Tag Archives: Mind

[Health Rx] Taking Care of Your Care Takers

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Back a few months ago when my parents were visiting for Christmas break, we broke into one of our typically deep dinner-prep conversations that usually span topics like life philosophy, religion, love, politics, and basketball.  Basically, any of those topics that you were always told to steer away from – that’s where we go, immediately. Over Thanksgiving when my family first met Danny, one of the first group discussions we got into was answering my aunt’s question: “What’s your vice?”.  Not that we’ve ever cared about taking turns, but this time it was definitely mine – as we sat around, glasses of wine and beer in hand, I turned to them and whimsically wondered “When did you first realize that you were an adult?” After some bemused chuckles in the room,  we finally got to some answers that ranged from when they paid off their first car loan to when they got the keys for their first apartment.  Up to the end of last year, I can’t say that I felt much like an adult in any way, shape or form but that’s all been flipped on it’s head in the last few months.

One of the biggest psychological issues that we all deal with as we grow up is the idea of mind-body duality: I am a conscious entity, and I’m being expressed through a separate physical body.  Our entire life feels like a reconciliation of these two ideas as we learn to live with both in perpetual symbiosis. As we age past midlife, the crux of our life’s parabolic function, the more our lives revert back to mirroring infancy and the older we get the more the mind body duality tends to re-separate, and their relationship seems to be in revolt: My consciousness feels fine, while my body is anything but.  It’s one thing to recognize this in ourselves, but quite another entirely when it’s happening to a parent, when you have to take care of your care takers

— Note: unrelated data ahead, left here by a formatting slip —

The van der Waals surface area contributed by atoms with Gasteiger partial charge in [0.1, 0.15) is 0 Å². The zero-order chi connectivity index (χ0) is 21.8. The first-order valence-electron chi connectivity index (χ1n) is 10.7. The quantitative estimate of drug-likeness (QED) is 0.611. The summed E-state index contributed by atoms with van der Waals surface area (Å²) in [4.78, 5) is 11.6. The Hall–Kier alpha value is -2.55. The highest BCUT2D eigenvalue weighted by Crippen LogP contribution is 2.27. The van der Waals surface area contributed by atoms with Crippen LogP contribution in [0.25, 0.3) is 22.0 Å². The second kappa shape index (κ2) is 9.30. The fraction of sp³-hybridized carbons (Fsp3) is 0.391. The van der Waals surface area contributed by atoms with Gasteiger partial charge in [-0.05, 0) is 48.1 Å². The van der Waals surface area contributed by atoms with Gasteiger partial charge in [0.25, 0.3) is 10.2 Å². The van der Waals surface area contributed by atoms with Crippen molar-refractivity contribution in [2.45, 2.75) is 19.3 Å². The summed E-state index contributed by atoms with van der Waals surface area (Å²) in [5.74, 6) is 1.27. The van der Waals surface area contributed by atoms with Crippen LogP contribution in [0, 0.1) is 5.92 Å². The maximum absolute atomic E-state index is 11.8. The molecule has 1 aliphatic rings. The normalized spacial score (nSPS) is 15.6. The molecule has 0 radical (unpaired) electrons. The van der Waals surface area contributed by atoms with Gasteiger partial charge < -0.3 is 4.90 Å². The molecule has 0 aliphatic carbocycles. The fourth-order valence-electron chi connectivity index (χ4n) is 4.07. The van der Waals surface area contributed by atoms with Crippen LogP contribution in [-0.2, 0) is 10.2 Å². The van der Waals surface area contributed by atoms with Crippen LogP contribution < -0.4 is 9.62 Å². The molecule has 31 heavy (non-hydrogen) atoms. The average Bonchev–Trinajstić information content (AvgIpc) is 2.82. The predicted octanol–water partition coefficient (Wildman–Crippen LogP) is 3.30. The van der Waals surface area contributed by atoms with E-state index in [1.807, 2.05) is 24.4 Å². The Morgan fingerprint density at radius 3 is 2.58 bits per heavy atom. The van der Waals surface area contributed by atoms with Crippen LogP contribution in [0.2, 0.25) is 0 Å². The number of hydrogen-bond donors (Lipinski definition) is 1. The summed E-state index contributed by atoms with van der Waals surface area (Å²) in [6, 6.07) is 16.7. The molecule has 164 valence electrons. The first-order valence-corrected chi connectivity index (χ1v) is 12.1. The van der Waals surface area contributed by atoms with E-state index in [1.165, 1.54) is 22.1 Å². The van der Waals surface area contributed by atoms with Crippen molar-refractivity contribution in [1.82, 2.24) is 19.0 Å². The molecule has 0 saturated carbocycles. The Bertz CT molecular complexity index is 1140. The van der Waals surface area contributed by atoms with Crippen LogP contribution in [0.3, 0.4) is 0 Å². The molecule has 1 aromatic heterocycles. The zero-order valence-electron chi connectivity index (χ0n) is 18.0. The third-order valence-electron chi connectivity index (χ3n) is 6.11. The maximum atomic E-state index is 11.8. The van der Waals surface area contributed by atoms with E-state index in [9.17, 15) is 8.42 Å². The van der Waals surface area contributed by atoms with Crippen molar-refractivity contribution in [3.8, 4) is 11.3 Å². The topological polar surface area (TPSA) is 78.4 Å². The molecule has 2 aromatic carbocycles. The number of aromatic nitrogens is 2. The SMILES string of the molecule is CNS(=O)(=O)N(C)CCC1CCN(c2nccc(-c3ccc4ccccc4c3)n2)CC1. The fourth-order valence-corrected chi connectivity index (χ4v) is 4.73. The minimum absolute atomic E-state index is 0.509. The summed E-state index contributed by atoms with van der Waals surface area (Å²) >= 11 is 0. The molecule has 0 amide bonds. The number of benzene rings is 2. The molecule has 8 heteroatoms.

Let’s face it, we’ve been the ones that have had to be cared for…up until now. But somewhere along the way to the rest of our lives, we just had to grow up.  We got older, we evolved, we matured into ourselves and we started figuring out how to be adults. Child, sister, brother, teenager, adult, wife, husband, mother, father, grandparent…of all the roles that we either briefly or permanently assume over the course of our lives, the most inevitable role – the one that we’re least prepared for – is the part of care taker.  All egos included in the scenario are off kilter – more often than not, our parents and peers don’t want to accept care from their children.  We’re the people they looked after with gleeful and conscious delight for our whole lives, they cleaned our scraped knees and wiped away our tears….and now, we’re supposed to be their strength?  In short, yes.

Self Care + Proper Proper Prioritization

Maslow had his hierarchy of needs, and you do, too.  While we stress about taking care of those we love, we often forget to take care of our number one – ourselves, so let’s talk about you and how to best take care of yourself in these difficult times. In order to maintain any semblance of normalcy and or sanity, you’ll want to keep some semblance of your old schedule, at the bare bones minimum you’ll want to focus on maintaining a comfortable routine.When it comes to taking care of loved ones, chances are you’re going to have to rearrange the order of parts your pyramid of priorities.

Mind, Body and Soul

Your well being and the well being of those your caring for now catapult to the top of your list, and a lot of things will fall to the wayside – for now, it’s okay to let it. Your social circle and the social circle of those that you’re helping need to be aware of what you’re going through so they can figure out the best way to be supportive of what you’re experiencing. It’s not the most fun, but be prepared to put-off your less permanent plans while you get some necessary nesting in.